How to Choose and Differentiate a Sectional from Monoblock Valve

The majority of the hydraulic systems needs to have directional control valve. With numerous different styles and installation setups, it is hard to have a good understanding which valve type is the most suitable for your system. Having the right knowledge about the features any company would need and how it is operated and controlled is the first step in the success of this process. The sectional valves are the most flexible and can be configured valve type. But the monoblock one offers several additional benefits when it is properly applied in the system. 

Compared to monoblock valve, the sectional valves has several benefits to being able to have an additional section or having it removed whenever it is needed. The ability to stock individual sections of it and establish an array of different valves setups makes it more cost efficient in stocking it and have versatility in the production. This can also make the servicing and maintenance of these valves much easier compared before because engineers can easily remove and replace a section in the system. This can be quickly backed up and have it moving and running. 

With this in mind, several sectional vavles are built in order to cover a wider range of higher pressure that flows through in several monoblock valves that cannot be handled. The sectional valve can have this functionality work in the place of a monoblock setup because they have some bad qualities to be considered. In each different section that is being added to the valve, there are potential leaking points that should be observed as well. With this in mind, there are several and different serviceable parts that when serviced, the tie rods that hold these valves together cannot be torqued correctly. The output would be leaking or spools that are not properly shifted.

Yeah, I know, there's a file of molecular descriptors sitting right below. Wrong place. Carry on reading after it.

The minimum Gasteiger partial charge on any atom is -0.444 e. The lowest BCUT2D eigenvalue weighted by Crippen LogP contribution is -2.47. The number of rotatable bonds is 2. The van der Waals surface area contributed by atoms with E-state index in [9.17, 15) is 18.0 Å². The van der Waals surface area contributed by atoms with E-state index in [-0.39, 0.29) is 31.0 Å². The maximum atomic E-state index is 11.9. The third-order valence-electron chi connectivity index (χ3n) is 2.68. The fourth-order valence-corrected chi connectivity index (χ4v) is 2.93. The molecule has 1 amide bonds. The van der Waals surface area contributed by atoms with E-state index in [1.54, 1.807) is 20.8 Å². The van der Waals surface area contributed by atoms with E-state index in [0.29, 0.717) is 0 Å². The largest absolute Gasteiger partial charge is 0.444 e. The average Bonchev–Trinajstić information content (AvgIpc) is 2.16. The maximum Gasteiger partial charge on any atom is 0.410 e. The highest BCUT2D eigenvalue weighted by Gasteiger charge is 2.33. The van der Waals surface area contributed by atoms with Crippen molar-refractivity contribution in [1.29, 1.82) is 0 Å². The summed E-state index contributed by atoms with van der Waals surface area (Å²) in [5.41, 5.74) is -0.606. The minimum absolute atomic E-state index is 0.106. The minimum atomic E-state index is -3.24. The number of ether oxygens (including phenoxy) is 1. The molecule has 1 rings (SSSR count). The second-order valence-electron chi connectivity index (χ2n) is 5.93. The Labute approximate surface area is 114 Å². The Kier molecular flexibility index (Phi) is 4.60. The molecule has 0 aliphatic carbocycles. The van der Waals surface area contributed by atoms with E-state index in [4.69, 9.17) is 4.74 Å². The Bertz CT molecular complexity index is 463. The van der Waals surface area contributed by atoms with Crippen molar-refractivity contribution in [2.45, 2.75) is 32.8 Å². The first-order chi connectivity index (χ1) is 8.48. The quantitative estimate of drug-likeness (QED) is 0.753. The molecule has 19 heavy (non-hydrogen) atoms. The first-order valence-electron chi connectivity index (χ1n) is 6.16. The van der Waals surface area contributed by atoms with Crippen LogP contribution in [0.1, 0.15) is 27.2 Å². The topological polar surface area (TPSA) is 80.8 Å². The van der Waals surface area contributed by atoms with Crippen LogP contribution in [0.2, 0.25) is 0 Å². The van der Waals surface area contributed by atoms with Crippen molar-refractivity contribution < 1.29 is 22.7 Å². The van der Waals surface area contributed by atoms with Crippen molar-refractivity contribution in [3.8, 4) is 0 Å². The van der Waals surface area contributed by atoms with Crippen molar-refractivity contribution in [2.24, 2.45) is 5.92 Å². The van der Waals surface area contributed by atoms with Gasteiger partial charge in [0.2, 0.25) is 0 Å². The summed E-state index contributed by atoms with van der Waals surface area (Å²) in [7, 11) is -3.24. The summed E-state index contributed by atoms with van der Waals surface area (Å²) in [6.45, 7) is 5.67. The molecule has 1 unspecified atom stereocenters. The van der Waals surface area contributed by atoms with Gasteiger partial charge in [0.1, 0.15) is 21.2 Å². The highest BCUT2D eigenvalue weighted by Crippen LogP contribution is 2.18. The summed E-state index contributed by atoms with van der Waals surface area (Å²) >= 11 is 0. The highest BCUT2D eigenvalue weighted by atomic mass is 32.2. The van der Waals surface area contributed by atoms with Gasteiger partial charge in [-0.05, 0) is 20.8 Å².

The monoblock valves are usually more cost-efficient compared to its sectional valve counterpart. This makes it more attractive as a choice in most systems in different companies. Also, they are lightweight and they are comparably more compact than a sectional valve. It is often overlooked as a benefit of monoblock valves. Because they do not have several sectional leak points. This can lead to many service and installation problems that might occur. 

With this in mind, the monoblock valves also comes with its own disadvantages and challenges. The entire valve can be placed in one casting and when there is a need for it to be serviced the engineer or technician should remove the whole valve. If there is an occurrence such as major problem within the section of this valve, the whole of it should be scrapped. This will lead to a more costy replacement rather than just removing a section in the valve. However, the majority of the monoblocks are used for lower to medium flows that can handle just enough pressure. Which in return helps companies to keep cost, weight, and size down. But they will only have limited application they can be used for.